Willa Cather and the Politics of Criticism

Overview

In this brilliant, impassioned and controversial book, New Yorker critic Joan Acocella argues that twentieth-century literary critics from the Left and Right have misused Willa Cather and her works for their own political ends, and, in doing so, have either ignored or obscured her true literary achievement. In an acute and often very funny critique of the critics, Acocella untangles Cather's reputation from decades of politically motivated misreadings, and proposes her own clear-headed view of Cather’s genius. At...
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Overview

In this brilliant, impassioned and controversial book, New Yorker critic Joan Acocella argues that twentieth-century literary critics from the Left and Right have misused Willa Cather and her works for their own political ends, and, in doing so, have either ignored or obscured her true literary achievement. In an acute and often very funny critique of the critics, Acocella untangles Cather's reputation from decades of politically motivated misreadings, and proposes her own clear-headed view of Cather’s genius. At once a graceful summary of Cather's life and work, and a refreshing plea that books be read for themselves, Willa Cather and the Politics of Criticism will also inspire readers to return to one of America's great novelists.
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Editorial Reviews

From the Publisher
A first-class book, a landmark of sorts. . . . Cather emerges as what she really is, a person of great literary accomplishment, a true cultural beacon. --RWB Lewis

“She is…a marvelous, canny writer.”–Terry Castle, London Review of Books

"Acocella’s book shines with exemplary good sense. . . . She is a sure witted judge of books." A.S. Byatt, The New York
Review of Books

“As a study of the politics of literary reputation [this book] is exceptional; as a serene appreciation of a great writer's life and work, it is poetic; as a reminder to critics of a the function of criticism, it is harrowing. This book needs to be read."
--Robert Thacker, American Literature

“This devastatingly concise book isn’t going to win its fearless author any prizes — she marches through the ranks of Cather scholars the way Sherman marched through Georgia — but anyone who has had it up to here with political correctness should buy a copy . . . and get ready to cheer” — Terry Teachout, National Review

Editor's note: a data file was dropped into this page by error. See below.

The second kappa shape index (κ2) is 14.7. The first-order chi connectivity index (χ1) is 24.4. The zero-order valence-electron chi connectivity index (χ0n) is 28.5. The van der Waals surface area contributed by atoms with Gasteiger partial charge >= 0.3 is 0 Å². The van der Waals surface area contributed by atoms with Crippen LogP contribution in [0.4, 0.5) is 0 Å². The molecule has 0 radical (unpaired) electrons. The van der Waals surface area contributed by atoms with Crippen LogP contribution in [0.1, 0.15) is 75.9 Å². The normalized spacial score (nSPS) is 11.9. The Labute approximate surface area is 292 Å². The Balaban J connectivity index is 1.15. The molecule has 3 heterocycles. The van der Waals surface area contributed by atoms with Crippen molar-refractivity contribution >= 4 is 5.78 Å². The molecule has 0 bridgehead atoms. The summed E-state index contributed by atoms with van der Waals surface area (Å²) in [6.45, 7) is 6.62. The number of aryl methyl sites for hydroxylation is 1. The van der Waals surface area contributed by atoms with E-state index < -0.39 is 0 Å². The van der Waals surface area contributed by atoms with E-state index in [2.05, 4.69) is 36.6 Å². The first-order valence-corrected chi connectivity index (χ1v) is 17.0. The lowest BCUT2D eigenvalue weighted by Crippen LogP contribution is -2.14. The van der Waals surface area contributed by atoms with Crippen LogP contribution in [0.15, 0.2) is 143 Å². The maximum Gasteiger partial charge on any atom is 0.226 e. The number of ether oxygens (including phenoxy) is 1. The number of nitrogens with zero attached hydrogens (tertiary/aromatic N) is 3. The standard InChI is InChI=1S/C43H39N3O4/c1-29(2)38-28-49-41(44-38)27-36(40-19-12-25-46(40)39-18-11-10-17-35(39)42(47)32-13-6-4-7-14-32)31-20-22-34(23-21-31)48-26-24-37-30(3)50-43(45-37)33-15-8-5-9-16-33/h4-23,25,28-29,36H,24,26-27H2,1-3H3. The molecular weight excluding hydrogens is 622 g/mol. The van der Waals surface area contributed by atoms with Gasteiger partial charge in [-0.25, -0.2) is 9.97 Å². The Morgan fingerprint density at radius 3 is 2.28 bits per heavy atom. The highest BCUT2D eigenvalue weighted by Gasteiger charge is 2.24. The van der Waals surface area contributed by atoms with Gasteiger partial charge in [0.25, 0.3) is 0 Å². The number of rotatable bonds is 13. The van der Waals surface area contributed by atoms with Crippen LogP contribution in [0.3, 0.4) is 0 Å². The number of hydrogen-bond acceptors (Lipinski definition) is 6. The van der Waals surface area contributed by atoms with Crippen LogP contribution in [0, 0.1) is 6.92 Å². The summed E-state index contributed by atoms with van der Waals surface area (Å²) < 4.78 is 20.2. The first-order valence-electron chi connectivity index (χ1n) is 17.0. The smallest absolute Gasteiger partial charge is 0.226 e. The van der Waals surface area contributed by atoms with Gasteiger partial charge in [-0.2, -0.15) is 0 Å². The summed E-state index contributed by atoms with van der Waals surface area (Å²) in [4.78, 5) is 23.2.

New York Times Book Review
Beginning at this formative period in Cather's life and career (her family's move to Red Cloud), and proceeding through the history of her critics, in all their folly, before returning to Red Cloud in its final pages, Joan Acocella's Willa Cather and the Politics of Criticism is at once a portrait of the artist and a chronicle of American literary criticism as it came into its own---often at the expense of the integrity of its subjects. . . . Acocella's book, like a Cather novel, is a story of exile, as Cather's aesthetic intentions became distorted or disregarded. . . . Acocella is clearly determined to rescue Cather's reputation from the academy, and, equally clearly, is devoted to her subject. Her achievement, though, lies not so much in what she says about Cather as in her use of the critical response to Cather's work as a perspective from which to trace the changing preoccupations of a nation rewriting its identity.
Publishers Weekly - Publisher's Weekly
Expanding her 1995 essay "Cather and the Academy," New Yorker dance critic Acocella wittily charts decades of politically influenced Cather criticism and suggests an approach that balances politics with "a sustained attention to what the artist is saying." In the 1910s and early '20s, Acocella says, the author of My Antonia (1918) was considered by Mencken and others to be part of the new "antiestablishment, democratic" American fiction of poor rural people. By the 1930s, she was seen by Granville Hicks and others as a backward romantic unwilling to join the movement to "destroy and rebuild" American society. In the 1950s, Acocella continues, Cather became the "Classical/Christian Idealist." Since the 1970s, Cather has been outed as a lesbian in essays and a "dreaded psychosexual biography," allowing her to be "captured by the Left." Such politically oriented criticism, Acocella concludes, is ephemeral and limiting, yielding only "one-note criticism: all excoriation, all easy triumphs." She bemoans: "Is this the most important question we can ask artists of the past: whether their politics agree with ours?" Pointing to another method, Acocella examines patterns in Cather's life to determine her unabashedly unpolitical (and overlooked) "tragic vision" of an unfair but possibly dignified life. Acocella is pointed and funny in her analysis (on current critics: "No tree can grow, no river flow, in Cather's landscapes without this being a penis or menstrual period") and compelling in her request to move beyond politics. (Feb.) Copyright 2000 Cahners Business Information.|